by Tom Parisi
A reunion between NIU professor Kurt Thurmaier and an old college friend has resulted in the first-ever NIU Study Abroad program to Tanzania, where students this summer will help build a high school dormitory for girls and learn about the workings of non-governmental organizations (NGOs).
Thurmaier, a professor of public administration, visited Tanzania last year with his wife, Jeanine, and reunited with their friend, the Rev. Leo Kazeri. The parish priest serves as development director for the diocese, director of a secular economic development organization and business manager for a secondary boarding school with an enrollment of 500 students.
Kazeri and Kurt Thurmaier had met years ago, when they both were working toward their public administration degrees at the University of Wisconsin-Madison. Seeing the substantial work that the priest is accomplishing and the great need that remains in the region was a life-changing experience for the Thurmaiers.
“There is so much need in so many ways in one place,” Kurt Thurmaier says.
“At the same time, the generosity of the average person there is just overwhelming. So you have this contrast between abundant need and abundant generosity. It’s a paradox that makes you say to yourself, ‘The world is different than I thought it was.’ ”
The experience prompted Thurmaier to initiate the Study Abroad program, which will run from June 1 through June 28. Nine undergraduates and graduate students already are signed up.
During the program, students will learn about non-governmental organizations in developing countries and about the government and politics of Tanzania and the East African Union. They will work to develop marketing plans with entrepreneurial women’s groups.
They also will join forces with a volunteer group led by Jeanine Thurmaier and help build the new dormitory for high school girls in the small village of Nyegina.
The service group is organized through Tanzania Development Support, a nonprofit organization created in 2008 by the Thurmaiers and friends to raise funds for the dormitory and other needs. Future projects and study abroad groups will enhance the school library and equip chemistry, physics and computer labs as well.
“The single most effective way to fight poverty is to provide secondary education to young women,” Kurt Thurmaier says. “That’s true in the United States as well as in developing nations.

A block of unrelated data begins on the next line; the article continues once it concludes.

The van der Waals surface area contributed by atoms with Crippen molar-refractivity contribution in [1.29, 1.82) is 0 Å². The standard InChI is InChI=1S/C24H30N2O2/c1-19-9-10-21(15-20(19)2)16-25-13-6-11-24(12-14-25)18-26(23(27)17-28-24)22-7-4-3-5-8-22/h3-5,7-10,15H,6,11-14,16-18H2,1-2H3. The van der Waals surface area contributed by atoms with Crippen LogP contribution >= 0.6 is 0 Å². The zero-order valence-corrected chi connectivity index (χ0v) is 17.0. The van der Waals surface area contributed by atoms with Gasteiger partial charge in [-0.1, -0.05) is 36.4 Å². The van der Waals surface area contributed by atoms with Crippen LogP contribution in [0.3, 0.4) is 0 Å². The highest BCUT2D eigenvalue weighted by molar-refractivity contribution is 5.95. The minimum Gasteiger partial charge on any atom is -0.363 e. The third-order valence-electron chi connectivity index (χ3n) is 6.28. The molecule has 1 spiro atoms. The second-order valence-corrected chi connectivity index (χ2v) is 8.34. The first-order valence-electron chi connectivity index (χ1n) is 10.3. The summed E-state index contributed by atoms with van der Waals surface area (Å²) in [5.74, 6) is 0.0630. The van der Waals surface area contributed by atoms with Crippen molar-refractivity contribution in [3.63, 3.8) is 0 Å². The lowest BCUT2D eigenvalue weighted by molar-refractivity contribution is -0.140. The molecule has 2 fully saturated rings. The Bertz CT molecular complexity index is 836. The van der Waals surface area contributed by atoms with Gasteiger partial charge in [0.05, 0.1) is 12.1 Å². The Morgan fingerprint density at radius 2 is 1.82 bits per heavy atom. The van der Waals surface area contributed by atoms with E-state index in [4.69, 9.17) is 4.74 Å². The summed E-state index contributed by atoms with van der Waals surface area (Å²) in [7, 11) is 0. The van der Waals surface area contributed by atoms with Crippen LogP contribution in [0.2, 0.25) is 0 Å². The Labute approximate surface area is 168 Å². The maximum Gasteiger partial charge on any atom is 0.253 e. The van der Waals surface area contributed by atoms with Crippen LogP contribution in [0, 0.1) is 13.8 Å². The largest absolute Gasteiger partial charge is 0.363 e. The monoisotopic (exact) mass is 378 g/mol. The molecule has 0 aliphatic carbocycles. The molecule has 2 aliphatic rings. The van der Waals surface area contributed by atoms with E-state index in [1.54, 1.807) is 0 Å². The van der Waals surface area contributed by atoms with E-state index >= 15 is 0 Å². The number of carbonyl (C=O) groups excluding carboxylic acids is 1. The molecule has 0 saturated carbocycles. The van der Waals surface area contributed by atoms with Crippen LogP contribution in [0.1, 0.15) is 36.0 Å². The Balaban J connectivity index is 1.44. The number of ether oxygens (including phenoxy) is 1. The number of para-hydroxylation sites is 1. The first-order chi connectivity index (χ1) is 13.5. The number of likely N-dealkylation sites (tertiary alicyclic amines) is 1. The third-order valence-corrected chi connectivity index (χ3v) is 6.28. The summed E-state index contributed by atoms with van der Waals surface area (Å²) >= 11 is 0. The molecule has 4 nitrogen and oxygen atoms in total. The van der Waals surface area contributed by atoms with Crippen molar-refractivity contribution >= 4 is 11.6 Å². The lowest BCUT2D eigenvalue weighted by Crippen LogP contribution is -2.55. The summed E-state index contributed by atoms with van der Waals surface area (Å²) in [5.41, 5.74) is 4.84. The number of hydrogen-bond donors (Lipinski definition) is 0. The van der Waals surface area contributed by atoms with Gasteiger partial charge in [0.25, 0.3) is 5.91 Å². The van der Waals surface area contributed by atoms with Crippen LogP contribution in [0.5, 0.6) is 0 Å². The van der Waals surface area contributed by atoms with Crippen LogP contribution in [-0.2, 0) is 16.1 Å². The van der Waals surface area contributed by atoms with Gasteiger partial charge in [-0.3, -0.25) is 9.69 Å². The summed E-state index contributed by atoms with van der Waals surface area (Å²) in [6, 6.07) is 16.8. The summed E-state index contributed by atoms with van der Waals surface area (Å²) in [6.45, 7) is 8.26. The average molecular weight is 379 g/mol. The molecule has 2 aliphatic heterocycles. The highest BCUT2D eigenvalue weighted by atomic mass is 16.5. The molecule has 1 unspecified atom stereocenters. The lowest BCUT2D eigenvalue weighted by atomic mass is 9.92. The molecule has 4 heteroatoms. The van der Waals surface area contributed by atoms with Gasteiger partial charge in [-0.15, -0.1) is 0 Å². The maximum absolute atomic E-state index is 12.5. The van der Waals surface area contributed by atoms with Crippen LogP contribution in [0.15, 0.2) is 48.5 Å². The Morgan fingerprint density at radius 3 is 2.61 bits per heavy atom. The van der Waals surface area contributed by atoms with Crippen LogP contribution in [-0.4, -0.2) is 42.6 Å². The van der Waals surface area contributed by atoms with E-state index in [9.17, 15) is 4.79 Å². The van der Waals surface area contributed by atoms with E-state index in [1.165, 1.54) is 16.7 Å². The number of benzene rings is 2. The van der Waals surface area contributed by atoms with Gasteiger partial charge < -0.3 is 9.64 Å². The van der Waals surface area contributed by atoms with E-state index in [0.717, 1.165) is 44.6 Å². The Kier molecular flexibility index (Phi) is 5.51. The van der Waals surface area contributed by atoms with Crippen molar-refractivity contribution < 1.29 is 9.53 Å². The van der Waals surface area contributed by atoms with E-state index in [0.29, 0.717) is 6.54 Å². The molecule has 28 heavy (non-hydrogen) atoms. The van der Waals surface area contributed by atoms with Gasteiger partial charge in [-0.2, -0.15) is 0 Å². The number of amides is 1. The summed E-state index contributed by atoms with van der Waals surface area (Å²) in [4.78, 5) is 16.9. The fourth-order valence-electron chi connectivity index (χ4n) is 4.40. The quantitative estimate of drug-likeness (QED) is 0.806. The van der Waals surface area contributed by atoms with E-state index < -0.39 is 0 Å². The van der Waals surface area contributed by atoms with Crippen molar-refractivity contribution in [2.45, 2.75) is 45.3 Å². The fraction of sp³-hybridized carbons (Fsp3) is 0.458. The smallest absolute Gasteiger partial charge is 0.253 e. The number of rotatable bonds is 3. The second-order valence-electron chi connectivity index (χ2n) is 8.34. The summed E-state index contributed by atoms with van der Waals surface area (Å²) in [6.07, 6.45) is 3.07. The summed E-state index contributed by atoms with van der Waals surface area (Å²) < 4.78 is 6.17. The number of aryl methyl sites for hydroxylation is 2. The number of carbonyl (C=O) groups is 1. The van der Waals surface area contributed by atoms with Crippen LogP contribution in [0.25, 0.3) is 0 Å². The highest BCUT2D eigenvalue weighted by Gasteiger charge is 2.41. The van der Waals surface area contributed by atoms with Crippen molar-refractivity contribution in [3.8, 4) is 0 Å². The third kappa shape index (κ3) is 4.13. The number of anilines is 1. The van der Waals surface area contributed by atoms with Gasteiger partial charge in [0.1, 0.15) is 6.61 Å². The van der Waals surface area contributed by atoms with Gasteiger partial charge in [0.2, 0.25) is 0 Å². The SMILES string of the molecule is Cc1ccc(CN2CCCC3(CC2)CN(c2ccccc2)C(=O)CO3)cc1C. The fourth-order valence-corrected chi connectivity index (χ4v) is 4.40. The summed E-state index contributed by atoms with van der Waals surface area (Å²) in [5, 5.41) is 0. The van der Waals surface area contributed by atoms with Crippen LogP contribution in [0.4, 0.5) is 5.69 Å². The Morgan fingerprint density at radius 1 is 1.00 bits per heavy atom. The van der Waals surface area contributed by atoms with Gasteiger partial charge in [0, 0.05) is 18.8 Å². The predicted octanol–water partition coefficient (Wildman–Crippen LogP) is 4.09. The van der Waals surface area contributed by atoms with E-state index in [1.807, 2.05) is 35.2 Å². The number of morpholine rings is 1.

“A woman who has a high school education is more likely to choose a better mate, have fewer children and have a higher income, and her children are more likely to meet higher health measures,” he adds. “In other words, the household has a better chance to succeed.”
The study abroad program is open to all students. Under several enrollment options, a student can receive three to six undergraduate or graduate credit hours.
“I think we can learn firsthand how NGOs work and make a difference in a community,” says Lucy Carter Smith, a student in the Master of Public Administration program who is participating in the study abroad adventure.
“Then we’re going to help bring the school to another level,” she adds. “I’m excited about that. What I would really like to do is come back and do something similar in an area of the United States that needs help.”
Thurmaier said the experiential learning component of the study abroad program taps a strong desire of students today to contribute to society through volunteerism.
“It’s not just study abroad, where students go and look, but where they go and look and do,” Thurmaier says. “Students can experience a different culture and leave knowing they’ve made a lasting contribution.”
Of course, there will be time to take in the considerable sights of Tanzania.
The Study Abroad experience will include an overnight camping trip and safari to the Serengeti during the wildebeest migration. Students also will take a trip to the island of Zanzibar for tours of the spice markets and slave market historical sites.
“Kurt is a very dynamic and enthusiastic program director,” says Anne Seitzinger, assistant director of the Study Abroad Office. “I’m quite sure this is going to be an amazing program for everyone involved.”
In addition to running the study abroad program, Thurmaier is leading fundraising efforts to pay for construction materials for the girls’ dormitory.
So far, $30,000, or 75 percent of the goal, has already been raised. Those wishing to make a contribution can write a check to Tanzania Development Support NFP, 201 Thornbrook Road, DeKalb, Ill., or contact Thurmaier via e-mail at TDSNFP@hotmail.com.